Sensors are devices designed to detect or quantify physical-chemical characteristics, such as pressure, temperature, concentration, sound level or light. The process is typically mediated by the conversion of the measured factor into an electric current.
A sensor is assessed by its sensitivity to the signal, the speed of the response, the cost-effectiveness of the device, the capacity for high volume production and its reliability.
Sensors find applications in a vast range of fields, from automotive sensors to biomedical devices. This growing need for sensors has spurred intensive research on novel technologies and materials, such as the nanotube sensor.
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Nanotechnology enables the production of miniaturized sensors that are not just tiny but incredibly sensitive to minute signals. As a result, they add very little weight to the device, use limited power and are cost effective. The initial nanosensors were made from inorganic semiconductors, but the emergence of carbon nanotubes (CNTs) has transformed the world of sensor research.
CNTs are unique among the newer sensors because they are inherently light and small, very strong, with high conductivity for both heat and electrical energy, and with a high specific surface area (ratio of surface area to mass).
CNTs are layers of graphite that have been rolled up to form a cylindrical tube. Both single-walled and multi-walled nanotubes (SWNTs and MWNTs respectively) have been synthesized.
The value of metallic CNTs lies in the ballistic electron transport within them. This means that electrons shoot over long lengths of the tube without scattering. In other words, MWNTs can transport high currents of up to 10 A/cm2 with minimal heating, change in resistance or alteration in form, for long durations, at temperatures as high as 250 oC.
The use of CNT sensors is based upon the changes that occur in their electrical properties in response to any change in other parameters such as temperature or gas adsorption, coupled with their unique characteristics.
They have been used as miniaturized temperature sensors, which respond to changes in temperature by changes in their electric characteristics.
Similarly, gas adsorption causes extremely rapid and sensitive changes in electrical properties of the CNTs, enabling their use as nanoscale sensors for the detection of minute amounts of chemical vapors. The response times are at least one order of magnitude higher when compared to conventional solid-state sensors.
These sensors are very small and can be held at room temperature. They could be useful in drug or explosive detection, for instance, as small cheap sensors that can be mounted throughout sensitive facilities or crowded but security-intensive places like airports.
However, such sensors also experience interference as a result of changes in moisture, temperature, and the velocity of flow. Poorly diffusible gases are not detected well. Also, they cannot accurately differentiate gases from mixtures.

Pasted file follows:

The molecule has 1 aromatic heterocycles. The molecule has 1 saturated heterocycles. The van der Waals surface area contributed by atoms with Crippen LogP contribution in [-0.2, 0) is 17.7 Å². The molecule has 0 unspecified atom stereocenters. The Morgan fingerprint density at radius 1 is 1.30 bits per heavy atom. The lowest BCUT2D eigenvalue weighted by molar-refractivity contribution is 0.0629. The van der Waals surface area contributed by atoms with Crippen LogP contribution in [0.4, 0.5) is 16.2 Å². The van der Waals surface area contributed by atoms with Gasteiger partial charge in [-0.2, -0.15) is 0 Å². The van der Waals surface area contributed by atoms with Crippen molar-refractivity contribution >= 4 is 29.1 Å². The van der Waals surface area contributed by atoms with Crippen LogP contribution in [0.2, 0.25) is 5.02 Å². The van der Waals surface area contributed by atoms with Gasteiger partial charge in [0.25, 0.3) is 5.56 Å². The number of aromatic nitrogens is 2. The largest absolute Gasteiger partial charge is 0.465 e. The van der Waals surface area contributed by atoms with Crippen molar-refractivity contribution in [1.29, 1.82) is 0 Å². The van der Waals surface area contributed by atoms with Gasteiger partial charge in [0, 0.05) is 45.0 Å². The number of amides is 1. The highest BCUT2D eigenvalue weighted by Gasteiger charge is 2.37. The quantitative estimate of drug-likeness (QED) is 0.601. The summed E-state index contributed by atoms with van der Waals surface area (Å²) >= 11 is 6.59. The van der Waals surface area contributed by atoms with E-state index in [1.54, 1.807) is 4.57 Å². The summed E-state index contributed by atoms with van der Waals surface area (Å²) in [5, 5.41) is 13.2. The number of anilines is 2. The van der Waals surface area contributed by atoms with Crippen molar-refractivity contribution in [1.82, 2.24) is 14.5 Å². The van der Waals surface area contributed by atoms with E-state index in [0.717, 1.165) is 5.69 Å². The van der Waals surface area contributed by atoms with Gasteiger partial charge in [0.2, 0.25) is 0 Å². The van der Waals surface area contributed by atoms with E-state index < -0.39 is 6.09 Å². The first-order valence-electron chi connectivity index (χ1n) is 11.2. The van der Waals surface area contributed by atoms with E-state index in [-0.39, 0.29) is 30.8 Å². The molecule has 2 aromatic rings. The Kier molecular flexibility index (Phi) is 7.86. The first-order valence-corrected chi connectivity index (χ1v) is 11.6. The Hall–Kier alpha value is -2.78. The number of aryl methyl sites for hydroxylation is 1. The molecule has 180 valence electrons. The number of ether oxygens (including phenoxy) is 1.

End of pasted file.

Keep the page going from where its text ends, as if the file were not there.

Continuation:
These obstacles are overcome by using gas ionization sensors which break down gases at the tips of the CNTs. These are very sensitive and can be used for rapid chemical sensing based on gas adsorption, at low power.
Piezoresistive sensors have been designed to make use of isotropic CNTs, detecting strain based on changes in the electronic properties of the CNT when under strain, at different locations, and in different directions.
Tunable pressure sensors are based on the transition from metal to semiconductor under pressure in an SWNT.
Flow sensors take advantage of the change in electrical signal in response to the flow of fluid because of the polar particles in the fluid stream cause fluctuations in the coulombic fields, which in turn causes direct scattering of the free carriers.
Biosensors have been developed from MWNTs which can be used to monitor body temperature, pulse, blood glucose levels and to diagnose illnesses, detect inflammation or oncogenes, repair damaged cells, and even to act as a pacemaker.
Such sensors avoid invasive procedures and do not cause inflammation
Environmental Gas Sensors
The use of such sensors could enable tracking air pollution to the source as well as evaluation of air quality.
Food Spoilage Sensors
Sensors to detect food spoilage have also been visualized, by spraying CNTs on a flexible plastic surface such as plastic food wrapping film. These nanotubes then act as sensors to detect the chemicals that indicate rotting. This helps control food quality.
Other Types of Sensor
CNTs are also capable of being used as optical, stress, strain, and position sensors.
Other areas of application include the automotive industry, agriculture (such as monitoring relative humidity in a greenhouse or application of liquid chemicals to plants), and the fishing industry (maintain pH and water quality in the fish tanks).
Many challenges remain to be resolved in the application of nanotube sensors, including the production of CNTs in pure form, perfecting the growth mode and controlling the surface growth. Solutions to these production parameter issues and growth problems, avoiding structural instability such as excessive kinking and buckling, and above all, confirming their safety in animals.
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